Labor in the Metropolis

For many of the dispossessed, establishing new farms in England or overseas was not possible or, perhaps, desirable. The alternative was paid employment, and that was most easily found — they hoped — in London.

“Whereas the population of England less than doubled from 3.0 million to 5.1 million between 1550 and 1700, London quadrupled from 120,000 to 490,000” — making it home to nearly 10% of the national population.[17]London normally had a high mortality rate, and repeated outbreaks of plague killed tens of thousands, so that growth could only have occurred if about 10,000 people moved there every year. Living conditions were terrible, but wages were higher than anywhere else, and hundreds of thousands of landless workers saw it as their best hope.

Most histories of the city emphasize its role as a hub of global trade and empire. As Brian Dietz comments, “historians by and large hesitate to associate London with manufacturing. An industrial image somehow seems inappropriate.”[18]

That’s understandable if “London” means only the walled capital-c City and the immediately surrounding parishes, where rich merchants lived and worked, and where guilds formed in medieval times still controlled most economic activity, but London was more than that. Most migrants lived in the eastern suburbs, which grew an astonishing 1400 percent between 1560 and 1680. In those suburbs, and south of the Thames, there were so many industrial operations that historian A.L. Beier describes the metropolis as an “engine of manufacture.” There were “water and corn mills on the rivers Lea and Thames; wharves and docks for repairing and fitting out ships between Shadwell and Limehouse; as well as lime-burning, brewing, bell-founding, brick and tile manufacture, wood- and metal-working.”[19]

In the metropolis as a whole, industry was more important than commerce. Few records of the size and organization of industries have survived, but it appears from burial records that in the 1600s, about 40 percent of the people in the metropolis worked mainly in manufacturing, particularly clothing, building, metalwork and leather work. Another 36 percent worked primarily in retail.[20]

Despite the growth of industry, few workers in London or elsewhere found long-term or secure jobs. Most wage-workers never experienced steady work or earned predictable incomes.

“Continuity in employment was not to be expected save among a minority of exceptionally skilled and valued employees. Most workers were engaged for the duration of a particular job, or in the case of seamen for a ‘run’ or voyage, while general labor was usually hired on a daily basis. The bulk of the laboring population, both male and female, therefore constituted a large pool of partially employed labor, which was drawn upon selectively as need arose. … For some, periods of fairly regular employment were punctuated by lengthy bouts of idleness. For others, days of work were scattered intermittently across the year. …[21]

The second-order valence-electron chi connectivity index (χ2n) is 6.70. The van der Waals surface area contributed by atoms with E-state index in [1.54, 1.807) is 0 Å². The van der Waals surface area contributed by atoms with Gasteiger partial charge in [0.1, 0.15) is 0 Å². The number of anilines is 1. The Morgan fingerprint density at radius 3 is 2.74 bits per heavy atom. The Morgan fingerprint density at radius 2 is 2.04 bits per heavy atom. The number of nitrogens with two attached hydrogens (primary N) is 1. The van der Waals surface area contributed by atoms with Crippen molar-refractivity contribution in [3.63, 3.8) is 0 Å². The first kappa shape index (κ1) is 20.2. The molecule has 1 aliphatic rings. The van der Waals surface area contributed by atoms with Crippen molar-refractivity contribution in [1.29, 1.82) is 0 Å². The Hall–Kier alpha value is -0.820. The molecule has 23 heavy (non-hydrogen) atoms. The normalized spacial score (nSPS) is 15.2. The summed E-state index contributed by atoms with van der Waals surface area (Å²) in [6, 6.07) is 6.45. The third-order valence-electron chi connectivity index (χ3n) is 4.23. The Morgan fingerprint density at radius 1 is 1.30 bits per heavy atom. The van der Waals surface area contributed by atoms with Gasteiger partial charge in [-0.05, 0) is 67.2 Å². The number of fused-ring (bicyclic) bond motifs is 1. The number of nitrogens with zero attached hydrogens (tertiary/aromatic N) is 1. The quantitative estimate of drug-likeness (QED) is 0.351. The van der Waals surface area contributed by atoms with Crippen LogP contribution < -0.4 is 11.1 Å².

London was by far the largest manufacturing center in England, but migrant workers played key roles in industrial growth in smaller cities as well. Among others, Coventry (population 7,000) attracted spinners, weavers, and cloth finishers, and Birmingham (population 5,000) was an important center for cutlery and nail manufacture.[22]

Working at Sea

In previous articles I discussed the Fishing Revolution — “the development and growth of intensive fishing in the North Sea and northwestern Atlantic Ocean in the fifteenth and sixteenth centuries.” Thousands of workers travelled to distant fishing grounds, where they worked for six or more months a year, catching, processing and preserving herring and cod. The Newfoundland fishery alone used more ships and required more workers than the more famous Spanish treasure fleet that carried silver from Central and South America. The offshore bank-ships and onshore fishing-rooms were factories, long before the industrial revolution, and the men who worked in them were among the first proletarians of the capitalist epoch.